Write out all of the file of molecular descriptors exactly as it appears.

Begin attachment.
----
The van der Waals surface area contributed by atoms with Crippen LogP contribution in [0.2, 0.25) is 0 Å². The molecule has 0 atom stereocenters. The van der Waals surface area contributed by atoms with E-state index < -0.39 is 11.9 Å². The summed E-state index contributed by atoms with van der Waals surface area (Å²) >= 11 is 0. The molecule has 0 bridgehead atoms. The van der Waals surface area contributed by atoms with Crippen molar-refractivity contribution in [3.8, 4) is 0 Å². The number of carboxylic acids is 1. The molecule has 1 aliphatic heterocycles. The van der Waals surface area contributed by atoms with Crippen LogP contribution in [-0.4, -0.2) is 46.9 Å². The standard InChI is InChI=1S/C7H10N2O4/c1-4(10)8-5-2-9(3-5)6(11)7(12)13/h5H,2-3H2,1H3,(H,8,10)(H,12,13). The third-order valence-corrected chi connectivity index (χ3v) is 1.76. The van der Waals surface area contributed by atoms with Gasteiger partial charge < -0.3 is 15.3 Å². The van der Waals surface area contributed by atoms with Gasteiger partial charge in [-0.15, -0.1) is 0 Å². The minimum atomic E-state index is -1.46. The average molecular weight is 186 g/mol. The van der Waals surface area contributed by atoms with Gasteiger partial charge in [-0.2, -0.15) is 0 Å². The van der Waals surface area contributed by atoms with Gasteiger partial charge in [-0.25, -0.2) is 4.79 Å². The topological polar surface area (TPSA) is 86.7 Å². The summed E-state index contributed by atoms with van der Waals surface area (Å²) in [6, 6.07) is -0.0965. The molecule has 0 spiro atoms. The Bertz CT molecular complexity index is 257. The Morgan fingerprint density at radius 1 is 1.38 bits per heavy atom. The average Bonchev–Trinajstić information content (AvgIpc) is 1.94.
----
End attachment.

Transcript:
The van der Waals surface area contributed by atoms with Crippen LogP contribution in [0.2, 0.25) is 0 Å². The molecule has 0 atom stereocenters. The van der Waals surface area contributed by atoms with E-state index < -0.39 is 11.9 Å². The summed E-state index contributed by atoms with van der Waals surface area (Å²) >= 11 is 0. The molecule has 0 bridgehead atoms. The van der Waals surface area contributed by atoms with Crippen molar-refractivity contribution in [3.8, 4) is 0 Å². The number of carboxylic acids is 1. The molecule has 1 aliphatic heterocycles. The van der Waals surface area contributed by atoms with Crippen LogP contribution in [-0.4, -0.2) is 46.9 Å². The standard InChI is InChI=1S/C7H10N2O4/c1-4(10)8-5-2-9(3-5)6(11)7(12)13/h5H,2-3H2,1H3,(H,8,10)(H,12,13). The third-order valence-corrected chi connectivity index (χ3v) is 1.76. The van der Waals surface area contributed by atoms with Gasteiger partial charge < -0.3 is 15.3 Å². The van der Waals surface area contributed by atoms with Gasteiger partial charge in [-0.15, -0.1) is 0 Å². The minimum atomic E-state index is -1.46. The average molecular weight is 186 g/mol. The van der Waals surface area contributed by atoms with Gasteiger partial charge in [-0.2, -0.15) is 0 Å². The van der Waals surface area contributed by atoms with Gasteiger partial charge in [-0.25, -0.2) is 4.79 Å². The topological polar surface area (TPSA) is 86.7 Å². The summed E-state index contributed by atoms with van der Waals surface area (Å²) in [6, 6.07) is -0.0965. The molecule has 0 spiro atoms. The Bertz CT molecular complexity index is 257. The Morgan fingerprint density at radius 1 is 1.38 bits per heavy atom. The average Bonchev–Trinajstić information content (AvgIpc) is 1.94.